Our children don’t have the time to wait for the rest of the world t get their act together! Not that we shouldn’t keep fighting, because there is obviously a lot of work to be done.

  2. I love that your daughter knows exactly what she wants, and is willing to handcraft it so that she has exactly that thing. Many times in life she will find that what she has pictured in her head is not what the world is willing to provide, and she has to go out and forge her own world. Props to her and I hope you continue to encourage that behavior.

    1. Thank you for this, I will.And I will also get her some Star Wars toys once she decides she wants real ones too, assuming she does.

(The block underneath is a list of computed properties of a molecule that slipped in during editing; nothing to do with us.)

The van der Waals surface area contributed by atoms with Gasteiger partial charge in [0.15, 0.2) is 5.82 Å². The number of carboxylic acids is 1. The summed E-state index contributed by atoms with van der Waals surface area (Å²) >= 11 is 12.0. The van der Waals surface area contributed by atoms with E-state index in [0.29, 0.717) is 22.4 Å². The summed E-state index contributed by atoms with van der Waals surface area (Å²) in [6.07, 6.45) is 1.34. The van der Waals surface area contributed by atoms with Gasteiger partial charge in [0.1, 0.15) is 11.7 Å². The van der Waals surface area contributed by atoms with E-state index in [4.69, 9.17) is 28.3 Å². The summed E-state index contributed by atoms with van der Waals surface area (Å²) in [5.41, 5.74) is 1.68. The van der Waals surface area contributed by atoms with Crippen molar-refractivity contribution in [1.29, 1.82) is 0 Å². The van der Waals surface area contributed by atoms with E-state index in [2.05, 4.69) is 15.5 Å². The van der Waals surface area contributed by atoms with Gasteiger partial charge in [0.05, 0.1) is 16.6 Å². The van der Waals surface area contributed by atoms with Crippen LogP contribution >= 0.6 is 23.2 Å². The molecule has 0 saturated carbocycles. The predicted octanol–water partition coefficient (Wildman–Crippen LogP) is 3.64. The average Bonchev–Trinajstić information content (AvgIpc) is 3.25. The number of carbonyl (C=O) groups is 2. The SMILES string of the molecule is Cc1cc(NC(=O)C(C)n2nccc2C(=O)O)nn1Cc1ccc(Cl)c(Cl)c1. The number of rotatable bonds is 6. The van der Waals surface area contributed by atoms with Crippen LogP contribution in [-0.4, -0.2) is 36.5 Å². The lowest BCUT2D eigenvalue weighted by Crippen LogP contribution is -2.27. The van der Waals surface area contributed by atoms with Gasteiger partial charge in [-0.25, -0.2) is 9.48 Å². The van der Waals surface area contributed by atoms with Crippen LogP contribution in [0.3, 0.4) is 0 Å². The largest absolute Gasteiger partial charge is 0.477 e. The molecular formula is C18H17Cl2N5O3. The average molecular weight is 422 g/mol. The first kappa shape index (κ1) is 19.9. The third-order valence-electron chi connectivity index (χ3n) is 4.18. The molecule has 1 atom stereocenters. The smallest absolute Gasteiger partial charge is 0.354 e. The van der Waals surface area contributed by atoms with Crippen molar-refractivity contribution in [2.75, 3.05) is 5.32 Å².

3. Yes! I have twins that are 4; a boy and a girl. (Yes, we discussed naming them Luke and Leia.) 😉 In our house, I’m the biggest Star Wars geek. I’m the biggest Disney geek, too, and in fact, a former Disney Cast Member. I grew up with both franchises, and still love both. But not this debacle with toys. I was pleased to read the other day that the Cover Girl Star Wars make-up is making some little boys realize that girls like Star Wars, too. I’m hoping that the grown-up Disney marketing powers that be will really see these messages too, and change strategy for the next movies. Because my 4 year-old son plays with Disney Princess toys all the time… with and without his sister. When he sees The Force Awakens, he’s going to want a Rey toy, and a Finn toy, and a Kylo Ren. Like Froianna’s son, he also loves Elsa the best of the “princesses” (although she’s a queen!) and picked out Elsa ornaments over all other ornaments last year at Christmas. My daughter likes to play with cars, way more than her brother does. She likes The Avengers, Toy Story, Daniel Tiger and PJ Masks, and will happily play those with her brother and the boys at school. We’re lucky, I suppose, in that we’ve got both genders therefore they get more toys to choose from than the average kid (those Princess dolls may be “hers” but they both love them). I want them to both enjoy whatever toys ignite their imaginations, regardless of packaging, aisles, or what some executive thinks is a good marketing call. I’m 39 years old and my oldest t-shirt is a tiny size 3 Millennium Falcon shirt from 1980. I didn’t care if it was a boys shirt or not. I’m bringing up my kids the same way but you’re so right, if these companies want my money, then they need to branch out a bit, or we’ll just get creative and make our own.